But let's take a step back, this is not happening overnight - the traditional desktop has plenty of life in it yet. Not every business, every individual or even every application finds their home on the mobile platform. We continue to support the traditional desktop, even as technically we are moving in the direction of the mobile platform for some aspects of IT. 

As the desktop evolves, some things don’t change - having a safe, secure infrastructure in place to support personal and application data is as vital for mobile devices as it is for the traditional  desktop. Currently most users access IT in a mixed way,  swapping from desktop to mobile depending on location, application and device performance - making their own decisions to get the best user experience. We’re in a phase of transition which continues to evolve - and perhaps one day the desktop will become completely mobile? 


  1. Some food for thought here. Although I regularly use a range of devices, I know I'd miss the physical scale of the desktop screen & keyboard if I had to use 10" pad for everything. Do all design teams all have very tiny, pointed fingers and extremely good eyesight?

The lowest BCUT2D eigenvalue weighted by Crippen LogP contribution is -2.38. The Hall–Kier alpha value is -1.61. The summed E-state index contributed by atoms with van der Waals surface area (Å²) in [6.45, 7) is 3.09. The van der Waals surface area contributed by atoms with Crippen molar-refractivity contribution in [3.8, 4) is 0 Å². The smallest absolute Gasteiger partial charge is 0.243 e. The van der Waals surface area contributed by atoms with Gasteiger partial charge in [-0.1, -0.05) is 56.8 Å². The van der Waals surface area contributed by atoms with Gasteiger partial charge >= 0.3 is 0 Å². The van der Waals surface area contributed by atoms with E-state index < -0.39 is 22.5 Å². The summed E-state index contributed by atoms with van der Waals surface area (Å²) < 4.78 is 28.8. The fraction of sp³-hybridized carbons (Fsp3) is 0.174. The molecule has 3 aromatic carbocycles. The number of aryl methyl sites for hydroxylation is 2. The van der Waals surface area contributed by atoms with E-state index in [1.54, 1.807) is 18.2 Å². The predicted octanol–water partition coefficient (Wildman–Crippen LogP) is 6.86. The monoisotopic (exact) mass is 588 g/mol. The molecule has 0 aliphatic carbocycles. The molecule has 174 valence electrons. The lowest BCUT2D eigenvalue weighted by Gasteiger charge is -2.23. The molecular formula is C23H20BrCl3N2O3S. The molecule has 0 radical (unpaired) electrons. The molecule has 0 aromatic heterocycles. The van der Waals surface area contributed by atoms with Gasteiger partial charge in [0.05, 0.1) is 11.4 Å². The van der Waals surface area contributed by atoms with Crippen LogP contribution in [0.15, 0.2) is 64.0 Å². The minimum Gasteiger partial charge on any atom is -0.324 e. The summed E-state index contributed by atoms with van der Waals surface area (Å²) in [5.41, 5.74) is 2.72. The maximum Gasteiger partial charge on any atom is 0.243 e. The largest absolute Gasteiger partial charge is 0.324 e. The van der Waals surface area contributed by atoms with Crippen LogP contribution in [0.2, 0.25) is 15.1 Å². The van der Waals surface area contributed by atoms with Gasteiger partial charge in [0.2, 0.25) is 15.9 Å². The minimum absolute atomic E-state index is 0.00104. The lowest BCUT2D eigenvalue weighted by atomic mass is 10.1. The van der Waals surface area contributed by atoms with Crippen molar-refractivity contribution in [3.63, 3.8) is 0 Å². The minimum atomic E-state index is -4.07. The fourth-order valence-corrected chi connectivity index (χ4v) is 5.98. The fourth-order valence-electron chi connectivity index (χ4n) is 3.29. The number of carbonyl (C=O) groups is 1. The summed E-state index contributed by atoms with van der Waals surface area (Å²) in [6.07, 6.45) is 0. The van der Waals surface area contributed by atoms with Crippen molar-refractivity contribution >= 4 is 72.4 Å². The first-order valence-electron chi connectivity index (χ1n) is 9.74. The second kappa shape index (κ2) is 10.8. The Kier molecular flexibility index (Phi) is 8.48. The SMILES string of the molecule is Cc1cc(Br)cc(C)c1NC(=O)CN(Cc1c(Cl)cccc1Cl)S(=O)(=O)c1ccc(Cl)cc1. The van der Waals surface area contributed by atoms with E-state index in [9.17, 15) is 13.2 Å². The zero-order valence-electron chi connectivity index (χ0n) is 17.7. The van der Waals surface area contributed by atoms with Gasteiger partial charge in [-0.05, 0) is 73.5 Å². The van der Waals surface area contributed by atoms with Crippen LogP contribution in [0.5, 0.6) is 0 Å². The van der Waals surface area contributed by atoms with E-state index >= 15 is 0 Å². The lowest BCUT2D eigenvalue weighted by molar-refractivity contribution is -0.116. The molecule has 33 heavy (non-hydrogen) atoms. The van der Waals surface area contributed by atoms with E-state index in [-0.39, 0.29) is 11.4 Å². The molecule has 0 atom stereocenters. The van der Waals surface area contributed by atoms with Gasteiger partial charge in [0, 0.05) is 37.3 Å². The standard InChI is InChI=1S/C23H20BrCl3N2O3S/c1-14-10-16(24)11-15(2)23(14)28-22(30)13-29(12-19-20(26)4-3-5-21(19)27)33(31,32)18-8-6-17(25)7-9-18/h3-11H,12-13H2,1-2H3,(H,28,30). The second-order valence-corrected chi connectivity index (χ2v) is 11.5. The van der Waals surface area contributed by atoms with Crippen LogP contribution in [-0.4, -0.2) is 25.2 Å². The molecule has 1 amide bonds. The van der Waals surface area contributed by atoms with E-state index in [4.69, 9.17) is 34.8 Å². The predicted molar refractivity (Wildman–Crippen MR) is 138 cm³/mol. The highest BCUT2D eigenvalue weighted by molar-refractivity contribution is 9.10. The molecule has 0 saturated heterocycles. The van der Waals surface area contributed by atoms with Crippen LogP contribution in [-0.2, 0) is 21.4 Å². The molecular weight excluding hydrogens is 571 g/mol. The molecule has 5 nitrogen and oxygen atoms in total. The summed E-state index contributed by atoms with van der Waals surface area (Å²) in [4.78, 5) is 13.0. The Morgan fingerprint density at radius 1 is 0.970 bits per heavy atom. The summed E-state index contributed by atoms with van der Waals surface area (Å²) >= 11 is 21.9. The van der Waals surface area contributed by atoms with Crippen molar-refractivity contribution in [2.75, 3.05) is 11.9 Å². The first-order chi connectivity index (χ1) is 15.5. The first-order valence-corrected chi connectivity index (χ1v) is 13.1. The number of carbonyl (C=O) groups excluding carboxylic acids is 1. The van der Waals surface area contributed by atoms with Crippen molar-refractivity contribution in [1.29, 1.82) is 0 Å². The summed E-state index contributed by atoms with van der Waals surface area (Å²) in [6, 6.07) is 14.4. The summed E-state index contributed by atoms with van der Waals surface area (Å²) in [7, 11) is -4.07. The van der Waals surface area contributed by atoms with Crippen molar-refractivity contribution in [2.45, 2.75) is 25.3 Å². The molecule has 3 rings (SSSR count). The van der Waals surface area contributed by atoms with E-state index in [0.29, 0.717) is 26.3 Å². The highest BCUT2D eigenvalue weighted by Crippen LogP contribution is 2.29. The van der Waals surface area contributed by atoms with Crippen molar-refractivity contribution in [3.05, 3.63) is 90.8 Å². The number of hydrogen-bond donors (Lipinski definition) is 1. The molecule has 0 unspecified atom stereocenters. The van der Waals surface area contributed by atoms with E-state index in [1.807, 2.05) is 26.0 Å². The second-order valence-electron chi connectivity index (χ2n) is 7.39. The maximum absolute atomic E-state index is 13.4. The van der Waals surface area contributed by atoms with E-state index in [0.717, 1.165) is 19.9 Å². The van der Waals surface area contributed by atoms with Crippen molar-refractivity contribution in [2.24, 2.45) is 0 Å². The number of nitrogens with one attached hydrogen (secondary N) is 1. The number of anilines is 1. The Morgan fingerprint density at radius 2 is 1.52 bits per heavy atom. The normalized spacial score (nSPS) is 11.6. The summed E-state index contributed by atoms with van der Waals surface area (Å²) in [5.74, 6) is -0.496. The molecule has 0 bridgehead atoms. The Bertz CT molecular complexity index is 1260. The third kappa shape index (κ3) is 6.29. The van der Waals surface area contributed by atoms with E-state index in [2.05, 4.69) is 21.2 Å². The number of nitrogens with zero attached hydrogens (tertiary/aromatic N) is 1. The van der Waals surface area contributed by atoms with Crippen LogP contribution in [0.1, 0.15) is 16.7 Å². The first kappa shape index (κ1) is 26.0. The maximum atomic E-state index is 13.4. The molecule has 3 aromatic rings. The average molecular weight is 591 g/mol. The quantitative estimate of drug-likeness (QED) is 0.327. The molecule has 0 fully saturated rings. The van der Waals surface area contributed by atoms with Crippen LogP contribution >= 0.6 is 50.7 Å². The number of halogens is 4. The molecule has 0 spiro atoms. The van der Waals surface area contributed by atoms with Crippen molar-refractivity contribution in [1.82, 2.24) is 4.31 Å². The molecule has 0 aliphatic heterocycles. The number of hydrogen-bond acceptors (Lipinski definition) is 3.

2. A dystopian nightmare for some and a utopian dream for others. Whilst the image by Banksy is an excellent depiction of human social interaction which we see all around us, it is also in my view a dig at what is wrong with society rather than what is right with technology. If we are to develop in a healthy way, we need to know when to put down the tech, switch off the email, ignore the invasive buzz of Twitter, Facebook etc etc and take time to live in the moment: just to be. I do not doubt the many benefits to work from a truly mobile media consumption and viewing device for many people, but we need to retain the ability to focus. Meetings with people "multi-tasking" are not what I would call efficient. People cannot truly multi-task and run the risk of losing the point, missing the important detail in that meeting if they are distracted by reading or writing emails, in much the same way that we cannot drive and text simultaneously, even though many people think they can. Is the desktop evolving? You make strong points that it is, but I feel that for many, the creation and recording of ideas is done on the desktop and the dissemination or ready access to that data is served by the mobile device. Long may they both live, but we, as humans, need to be able to tune in and turn on but we also need to be able to drop out.